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  30. I have always thought these cross-dressing stories highly preposterous. But I guess, in a society where every aspect of dress and behaviour is governed by one’s sex, that no one would even think of looking at a person in trousers and seeing a woman – or at a person in a dress and seeing a man. So it becomes a bit more plausible.

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  31. I giggled when I read this review–there’s such obvious room for humor with two cross-dressing siblings that I just couldn’t help it. As I said in another comment, I love the classic plot with the heroine dressed as a boy. Add the brother in here and it’s double your pleasure, double your fun. What’s not to love?

    Plus, apparently “the old man” is a delight as well!

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  32. I love The Masqueraders, it was my first Georgette Heyer book and still my favorite. It is a delightful romp, such fun!

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  33. I loved the adventurous romp of this book. In many, many re-reads, I still adore the moment of revelation that Peter is Prue, and when Sir Anthony lets her know he knows. So many great secondary characters. Is Sir Anthony the first incarnation of the ‘man-mountain’?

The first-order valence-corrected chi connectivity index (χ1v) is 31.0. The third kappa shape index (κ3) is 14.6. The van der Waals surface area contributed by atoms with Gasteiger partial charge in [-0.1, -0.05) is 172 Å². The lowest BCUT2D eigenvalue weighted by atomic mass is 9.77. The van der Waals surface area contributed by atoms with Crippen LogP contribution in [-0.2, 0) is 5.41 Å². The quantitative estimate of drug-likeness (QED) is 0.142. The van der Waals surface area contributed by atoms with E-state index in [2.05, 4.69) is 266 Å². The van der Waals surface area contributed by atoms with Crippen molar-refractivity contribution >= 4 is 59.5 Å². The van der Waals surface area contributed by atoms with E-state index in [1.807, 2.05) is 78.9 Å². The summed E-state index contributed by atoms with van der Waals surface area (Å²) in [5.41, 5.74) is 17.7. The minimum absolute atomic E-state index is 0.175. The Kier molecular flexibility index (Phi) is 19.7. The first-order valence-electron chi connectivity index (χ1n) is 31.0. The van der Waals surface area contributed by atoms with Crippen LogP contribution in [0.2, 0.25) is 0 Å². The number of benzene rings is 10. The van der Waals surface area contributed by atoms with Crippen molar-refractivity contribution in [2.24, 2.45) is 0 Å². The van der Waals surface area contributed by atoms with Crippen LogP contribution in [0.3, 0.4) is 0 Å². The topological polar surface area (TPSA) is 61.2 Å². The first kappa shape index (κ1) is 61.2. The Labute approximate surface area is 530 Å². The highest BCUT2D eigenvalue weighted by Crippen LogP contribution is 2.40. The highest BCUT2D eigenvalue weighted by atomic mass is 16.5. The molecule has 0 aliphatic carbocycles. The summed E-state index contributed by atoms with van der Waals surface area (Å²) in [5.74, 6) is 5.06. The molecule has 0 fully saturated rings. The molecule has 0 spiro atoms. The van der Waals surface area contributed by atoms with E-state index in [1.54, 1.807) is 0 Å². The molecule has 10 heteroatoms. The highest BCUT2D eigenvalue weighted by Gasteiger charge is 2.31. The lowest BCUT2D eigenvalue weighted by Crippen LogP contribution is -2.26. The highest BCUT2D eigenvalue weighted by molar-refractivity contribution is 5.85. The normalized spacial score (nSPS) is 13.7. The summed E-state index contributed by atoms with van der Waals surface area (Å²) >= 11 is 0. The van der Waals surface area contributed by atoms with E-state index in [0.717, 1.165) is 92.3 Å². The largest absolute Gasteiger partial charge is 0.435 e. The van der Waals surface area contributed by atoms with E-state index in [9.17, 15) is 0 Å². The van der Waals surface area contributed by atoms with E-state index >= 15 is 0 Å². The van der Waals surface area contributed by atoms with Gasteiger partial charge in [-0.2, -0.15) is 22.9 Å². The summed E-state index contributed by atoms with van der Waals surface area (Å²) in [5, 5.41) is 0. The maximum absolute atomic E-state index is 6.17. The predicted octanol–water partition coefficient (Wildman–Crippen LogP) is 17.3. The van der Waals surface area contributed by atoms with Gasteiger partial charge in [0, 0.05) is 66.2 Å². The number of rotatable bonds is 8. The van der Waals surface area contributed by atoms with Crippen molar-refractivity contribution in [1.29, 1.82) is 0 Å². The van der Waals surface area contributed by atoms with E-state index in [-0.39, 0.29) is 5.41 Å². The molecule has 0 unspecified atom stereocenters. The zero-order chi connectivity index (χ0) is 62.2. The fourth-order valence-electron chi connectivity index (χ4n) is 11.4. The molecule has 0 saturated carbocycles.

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  34. I hadn’t read this for years. I had to get it via ILL and just finished a few days ago. I don’t kow which was more fun-the ‘old gentleman’ or the love story between Prudence and Anthony. A great book!

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  35. I am glad I was able to get back online before the deadline. Thankfully I checked back on the books I was interested in because I thought I had already left comments/entries and found out that I hadn’t. Whew!

    A brother and sister switching genders, that has got to lead to some interesting twists and turns. I hope it isn’t too difficult to get into and follow but as Helen said she soon got into it and was able to follow with no problems. This one looks like a gem.

    I also want to thank RegencyRomantic and Lyne for posting the cant links. This Heyer newbie is very appreciative.